Aly Ahmed, B., Rashed, A. Abdel-Rahim, A.
Green Streets, Highways, and Development 2013. Reston: ASCE, 2013. pp. 433-441.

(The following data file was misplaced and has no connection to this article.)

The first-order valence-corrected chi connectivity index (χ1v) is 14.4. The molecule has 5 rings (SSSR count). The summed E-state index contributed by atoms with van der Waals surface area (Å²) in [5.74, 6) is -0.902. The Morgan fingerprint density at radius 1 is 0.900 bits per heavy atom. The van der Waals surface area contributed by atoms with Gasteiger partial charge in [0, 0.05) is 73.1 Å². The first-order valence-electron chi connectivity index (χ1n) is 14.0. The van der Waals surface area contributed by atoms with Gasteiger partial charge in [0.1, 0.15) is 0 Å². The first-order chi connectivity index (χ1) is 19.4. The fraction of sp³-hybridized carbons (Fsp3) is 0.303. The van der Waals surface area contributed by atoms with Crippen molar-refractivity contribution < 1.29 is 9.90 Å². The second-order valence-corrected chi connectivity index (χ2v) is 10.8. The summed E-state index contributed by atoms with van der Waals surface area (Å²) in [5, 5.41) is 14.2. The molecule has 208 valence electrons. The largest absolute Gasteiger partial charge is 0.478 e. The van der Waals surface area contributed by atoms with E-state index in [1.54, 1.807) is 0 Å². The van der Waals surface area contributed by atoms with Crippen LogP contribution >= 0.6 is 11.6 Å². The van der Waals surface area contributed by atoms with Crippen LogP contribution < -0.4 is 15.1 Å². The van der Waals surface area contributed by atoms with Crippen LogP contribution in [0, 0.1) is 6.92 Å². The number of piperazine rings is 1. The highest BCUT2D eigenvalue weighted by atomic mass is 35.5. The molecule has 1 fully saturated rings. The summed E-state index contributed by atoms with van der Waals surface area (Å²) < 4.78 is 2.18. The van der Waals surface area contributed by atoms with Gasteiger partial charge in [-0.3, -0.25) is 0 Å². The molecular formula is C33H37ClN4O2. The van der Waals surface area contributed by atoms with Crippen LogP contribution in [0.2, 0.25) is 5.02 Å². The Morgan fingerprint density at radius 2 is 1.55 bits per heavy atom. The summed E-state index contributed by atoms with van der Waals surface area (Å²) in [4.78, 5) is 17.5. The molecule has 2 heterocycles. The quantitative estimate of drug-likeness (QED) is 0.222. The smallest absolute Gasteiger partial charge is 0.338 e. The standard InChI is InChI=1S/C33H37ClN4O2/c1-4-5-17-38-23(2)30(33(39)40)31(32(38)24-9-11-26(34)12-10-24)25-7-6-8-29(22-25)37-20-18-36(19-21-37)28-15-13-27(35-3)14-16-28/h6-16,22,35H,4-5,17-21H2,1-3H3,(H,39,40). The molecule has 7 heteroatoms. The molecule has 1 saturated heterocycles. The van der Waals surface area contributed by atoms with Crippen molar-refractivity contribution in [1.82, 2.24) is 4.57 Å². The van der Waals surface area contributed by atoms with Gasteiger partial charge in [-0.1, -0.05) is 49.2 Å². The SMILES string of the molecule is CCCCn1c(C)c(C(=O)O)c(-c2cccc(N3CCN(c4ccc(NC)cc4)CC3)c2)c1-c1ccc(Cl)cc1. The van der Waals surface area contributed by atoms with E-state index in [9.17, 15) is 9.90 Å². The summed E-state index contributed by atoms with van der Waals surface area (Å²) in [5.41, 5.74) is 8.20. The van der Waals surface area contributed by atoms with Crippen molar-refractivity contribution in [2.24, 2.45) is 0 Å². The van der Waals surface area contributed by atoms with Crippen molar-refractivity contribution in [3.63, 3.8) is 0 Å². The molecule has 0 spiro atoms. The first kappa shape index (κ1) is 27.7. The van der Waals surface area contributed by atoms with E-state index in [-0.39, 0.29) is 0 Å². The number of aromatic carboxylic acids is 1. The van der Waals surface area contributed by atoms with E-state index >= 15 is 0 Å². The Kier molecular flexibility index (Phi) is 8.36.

Egypt is a country of contrast. Although it is the world's 30th largest country, with an area of approximately one million square kilometers, 97% of its population is concentrated along the Nile valley and delta, leaving approximately 96% of the country's area unpopulated. This has led to a concentration of business opportunities and services in and around major cities. Ultimately, migration has increased to these areas, limiting opportunities to develop other areas. The population is no longer able to grow and prosper within the old valley and needs to expand to more population centers in a way that is sustainable. This need has motivated efforts toward developing new cities that have the potential to house and accommodate sustainable communities. This paper is a brief description of a planning effort to identify areas suitable for sustainable alternatives in different parts of Egypt. It also presents the basis for a national transportation network to support these sustainable developments. As part of this planning effort, college students, researchers, and young professionals from a variety of disciplines are asked to submit their ideas for sustainable developments as part of a design competition. The competition, entitled "Sustainable Exit from the Valley," attracted more than 120 competitors and 42 different submissions. A panel of experts was used to evaluate and rank these proposed developments according to their sustainable economic potential and to develop a national transportation network that supports the proposed alternatives.